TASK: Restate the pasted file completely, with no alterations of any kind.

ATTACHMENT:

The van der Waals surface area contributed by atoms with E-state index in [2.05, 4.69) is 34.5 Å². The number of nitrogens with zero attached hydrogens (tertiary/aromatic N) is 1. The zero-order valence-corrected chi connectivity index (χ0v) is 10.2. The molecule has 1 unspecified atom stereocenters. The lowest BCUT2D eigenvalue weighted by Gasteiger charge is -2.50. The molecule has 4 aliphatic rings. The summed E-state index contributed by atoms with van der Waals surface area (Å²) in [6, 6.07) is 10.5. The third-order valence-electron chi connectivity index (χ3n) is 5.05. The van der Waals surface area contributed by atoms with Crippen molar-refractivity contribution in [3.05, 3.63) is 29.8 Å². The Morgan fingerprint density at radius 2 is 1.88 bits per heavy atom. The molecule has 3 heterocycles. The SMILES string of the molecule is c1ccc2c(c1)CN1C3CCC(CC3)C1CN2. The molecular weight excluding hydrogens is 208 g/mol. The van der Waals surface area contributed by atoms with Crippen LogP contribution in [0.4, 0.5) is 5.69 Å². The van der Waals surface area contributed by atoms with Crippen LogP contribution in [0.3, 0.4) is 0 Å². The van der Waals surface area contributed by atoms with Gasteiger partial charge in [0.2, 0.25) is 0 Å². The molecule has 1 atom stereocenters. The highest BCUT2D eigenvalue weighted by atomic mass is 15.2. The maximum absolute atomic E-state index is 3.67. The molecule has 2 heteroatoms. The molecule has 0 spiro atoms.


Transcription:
The van der Waals surface area contributed by atoms with E-state index in [2.05, 4.69) is 34.5 Å². The number of nitrogens with zero attached hydrogens (tertiary/aromatic N) is 1. The zero-order valence-corrected chi connectivity index (χ0v) is 10.2. The molecule has 1 unspecified atom stereocenters. The lowest BCUT2D eigenvalue weighted by Gasteiger charge is -2.50. The molecule has 4 aliphatic rings. The summed E-state index contributed by atoms with van der Waals surface area (Å²) in [6, 6.07) is 10.5. The third-order valence-electron chi connectivity index (χ3n) is 5.05. The van der Waals surface area contributed by atoms with Crippen molar-refractivity contribution in [3.05, 3.63) is 29.8 Å². The Morgan fingerprint density at radius 2 is 1.88 bits per heavy atom. The molecule has 3 heterocycles. The SMILES string of the molecule is c1ccc2c(c1)CN1C3CCC(CC3)C1CN2. The molecular weight excluding hydrogens is 208 g/mol. The van der Waals surface area contributed by atoms with Crippen LogP contribution in [0.4, 0.5) is 5.69 Å². The van der Waals surface area contributed by atoms with Crippen LogP contribution in [0.3, 0.4) is 0 Å². The van der Waals surface area contributed by atoms with Gasteiger partial charge in [0.2, 0.25) is 0 Å². The molecule has 1 atom stereocenters. The highest BCUT2D eigenvalue weighted by atomic mass is 15.2. The maximum absolute atomic E-state index is 3.67. The molecule has 2 heteroatoms. The molecule has 0 spiro atoms.